Answering your EV questions

The popularity of electric vehicles (EVs) is growing, so we put the call out through RAA’s Facebook for some of your common questions.

As part of the ‘Ask Andrew’ series, we’ve called on RAA’s Program Director for Electric Vehicle Charging Andrew Howard for expert help.

Watch the video below and read on to find out more.

1. How long does it take to recharge an EV, compared with refuelling an ICE (internal combustion engine) vehicle?

It takes a few minutes to refuel an ICE vehicle, depending on the size of the fuel tank, how full it is, how much you’re adding and the pump’s flow rate.

The time it takes to charge an EV varies. If you’re using an ultra-rapid (200kW) DC charger, you can take your EV from, say, 10 per cent to 80 per cent charge in 15 to 45 minutes. If you’re using a standard three-pin AC power socket – known as trickle charging – it can take up to 24 hours to fully charge with your car parked at home.

“The average EV gives you about 400km from a single charge, which should be ample for a typical week’s worth of driving,” Andrew says.

2. I’ve seen social media reports about lithium-ion battery fires. Are EVs safe?

Of the seven or so EV battery fires recorded in Australia, about half were started by a separate fire. Lithium-ion battery fires are more likely to occur in e-bikes, e-scooters and smartphones.

In fact, research shows that electric vehicles are less likely to catch alight than ICE vehicles. EV manufacturers go to great lengths to improve battery safety and encase them in thick metal to protect them in collisions with other objects or vehicles.

If a lithium-ion battery does on a rare occasion catch fire, it poses additional challenges, but emergency services are rapidly adapting with new techniques and equipment. Thermal runway, caused by overheating lithium-ion batteries, is extremely rare in EVs. This issue has more to do with a poor-quality product containing a lithium-ion battery than the battery itself.

3. Are charging times the same for each EV brand?

Charging time has more to do with the battery than the vehicle brand. Factors impacting charging time include the EV’s battery type, technology, size, temperature, and how much charge it already has. Some of these factors vary across EV brands, so charging times also vary.

If you’re buying an EV and you see some impressive charging time figures, look at the finer details. Some charging times are based on optimum conditions and rely on a 350kW charger when the real-world peak charging rate will be less than that.

A woman charging an electric vehicle
Charging times are affected more by the battery than the brand. Image: RAA

4. If the EV battery is out of warranty, how does that affect the resale value?

Most manufacturers offer an eight-year or 160,000km warranty and guarantee at least 70 per cent capacity after that period or distance. Although batteries are a large part of an EV’s cost, increasingly sophisticated technology means they rarely need replacing and usually last at least the vehicle’s life.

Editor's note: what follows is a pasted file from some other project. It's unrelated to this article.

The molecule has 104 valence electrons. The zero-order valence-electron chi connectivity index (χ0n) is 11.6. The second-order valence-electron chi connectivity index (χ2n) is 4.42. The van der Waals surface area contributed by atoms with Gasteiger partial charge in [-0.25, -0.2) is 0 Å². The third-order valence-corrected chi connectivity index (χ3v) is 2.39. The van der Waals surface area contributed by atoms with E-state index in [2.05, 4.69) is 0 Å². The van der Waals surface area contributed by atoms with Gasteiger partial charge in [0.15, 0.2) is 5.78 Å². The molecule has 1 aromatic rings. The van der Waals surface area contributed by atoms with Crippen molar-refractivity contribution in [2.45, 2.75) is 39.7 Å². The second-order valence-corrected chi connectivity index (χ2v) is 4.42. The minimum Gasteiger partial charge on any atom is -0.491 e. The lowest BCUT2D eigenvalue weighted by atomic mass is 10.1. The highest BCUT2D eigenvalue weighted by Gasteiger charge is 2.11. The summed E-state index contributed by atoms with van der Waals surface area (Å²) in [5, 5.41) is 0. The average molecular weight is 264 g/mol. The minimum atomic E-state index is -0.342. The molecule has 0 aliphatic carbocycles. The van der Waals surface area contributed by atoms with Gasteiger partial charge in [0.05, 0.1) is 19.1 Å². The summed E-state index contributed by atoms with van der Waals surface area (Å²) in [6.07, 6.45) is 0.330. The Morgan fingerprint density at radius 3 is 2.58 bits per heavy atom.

Some of the common issues with used EVs are the perceived technology risks and costs and the competitive market which is seeing prices fall rapidly. Consumers might also be concerned about their lack of ability to accurately check the health of a battery in a used EV.

If you’re buying or trading in a used EV, the price will reflect the age and condition of all components. The used EV market is still in its infancy, but the price of lithium-ion batteries is forecast to drop by nearly 40 per cent by 2030 and this will flow through to trade-in prices.

5. If I drive 500km a week, how long will it take to recoup the EV price premium?

Again, this depends on various factors but let’s consider the following basic example to get an idea of how long it’ll take to recoup the cost of purchasing an EV.

According to EV Council data, the average Australian drives 12,000km each year and spends about $2500 on petrol. This equates to about $0.20 per kilometre, so if you’re driving 500km, you’re spending about $100 per week on fuel. In comparison, the cost of driving a battery electric vehicle (BEV) is about $0.04 per kilometre, so 500km will cost about $20 per week.

“With fuel and other savings, it costs about $4160 less each year to drive a BEV so if, say, the price premium is $15,000 you’ll make up that difference in about three and a half years,” Andrew says.

Note: these figures are based on a fuel versus electricity comparison only and don’t include any potential differences in other running costs, such as servicing, tyres and insurance. Keep in mind that the EV price premium is likely to continue dropping in the coming years, meaning payoff times will also reduce or disappear altogether.

Need more EV info?

Visit RAA’s EV hub today.

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